|Title||The Savior of the Nation? Regulating Radio in the Interwar Period|
|Publication Type||Journal Article|
|Year of Publication||2015|
|Journal||Journal of Policy History|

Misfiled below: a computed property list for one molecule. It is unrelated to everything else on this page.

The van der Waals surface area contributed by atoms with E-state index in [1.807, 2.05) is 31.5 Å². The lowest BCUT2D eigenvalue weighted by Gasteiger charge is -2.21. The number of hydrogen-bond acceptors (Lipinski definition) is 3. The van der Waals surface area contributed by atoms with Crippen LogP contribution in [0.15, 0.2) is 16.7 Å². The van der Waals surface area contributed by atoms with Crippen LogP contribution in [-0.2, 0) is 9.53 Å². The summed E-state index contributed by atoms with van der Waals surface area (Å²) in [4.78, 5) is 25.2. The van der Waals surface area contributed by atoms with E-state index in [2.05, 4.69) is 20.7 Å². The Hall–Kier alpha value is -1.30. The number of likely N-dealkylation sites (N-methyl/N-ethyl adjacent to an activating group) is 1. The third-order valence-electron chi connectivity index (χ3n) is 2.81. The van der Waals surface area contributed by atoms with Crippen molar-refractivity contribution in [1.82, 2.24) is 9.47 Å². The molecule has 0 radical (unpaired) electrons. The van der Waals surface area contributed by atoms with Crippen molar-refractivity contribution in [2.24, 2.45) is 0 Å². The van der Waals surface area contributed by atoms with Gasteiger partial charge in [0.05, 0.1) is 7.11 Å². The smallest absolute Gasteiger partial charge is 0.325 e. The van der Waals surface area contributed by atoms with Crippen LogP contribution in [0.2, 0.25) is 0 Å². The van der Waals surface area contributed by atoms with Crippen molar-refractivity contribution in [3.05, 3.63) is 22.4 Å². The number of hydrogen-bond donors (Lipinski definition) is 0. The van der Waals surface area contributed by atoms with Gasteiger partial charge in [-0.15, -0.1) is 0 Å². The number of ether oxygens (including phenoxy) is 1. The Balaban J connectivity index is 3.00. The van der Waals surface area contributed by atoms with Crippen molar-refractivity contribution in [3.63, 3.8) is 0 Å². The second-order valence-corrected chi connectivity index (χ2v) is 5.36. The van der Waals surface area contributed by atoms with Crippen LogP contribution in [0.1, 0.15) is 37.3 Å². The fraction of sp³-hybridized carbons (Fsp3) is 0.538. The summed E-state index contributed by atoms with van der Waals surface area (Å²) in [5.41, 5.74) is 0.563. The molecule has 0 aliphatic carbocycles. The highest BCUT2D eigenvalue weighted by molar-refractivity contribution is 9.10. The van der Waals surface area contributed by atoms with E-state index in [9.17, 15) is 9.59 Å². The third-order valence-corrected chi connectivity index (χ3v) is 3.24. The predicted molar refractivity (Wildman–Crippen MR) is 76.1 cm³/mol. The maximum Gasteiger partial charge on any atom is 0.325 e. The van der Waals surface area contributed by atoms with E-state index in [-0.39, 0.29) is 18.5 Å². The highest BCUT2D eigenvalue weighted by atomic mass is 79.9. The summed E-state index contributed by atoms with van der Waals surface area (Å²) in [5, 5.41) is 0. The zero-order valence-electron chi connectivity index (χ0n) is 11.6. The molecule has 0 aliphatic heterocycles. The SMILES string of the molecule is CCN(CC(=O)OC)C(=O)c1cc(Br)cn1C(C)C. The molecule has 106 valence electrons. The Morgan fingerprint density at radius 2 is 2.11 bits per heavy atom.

This article compares American, German, and British radio policy in the interwar period. The three countries ended up in different places by the 1930s, but there were surprising parallels in institutions and attitudes to radio in the 1920s. By taking examples generally seen as representing three different radio systems, this article shows both why media content and national institutional arrangements briefly resembled one another, as well as how political and cultural factors led to divergent paths. Content in these three countries paralleled one another, as did ambitions for radio as a public and private space in the 1920s. The 1930s saw radio trajectories deviate. But they did so over the same issues of news provision, state intervention, and radio’s place in each nation’s international ambitions. Engineers and intellectuals were disappointed by radio’s inability to deliver universal peace. State officials’ visions turned international by 1930, but they too would mostly be disappointed by broadcasting’s inefficacy in influencing foreign populations and global politics. Finally, content creators moved from seeing radio as a medium of elevation through music and education to attempting to cater to more “popular” tastes. Utopianism gave way to pragmatism and propaganda.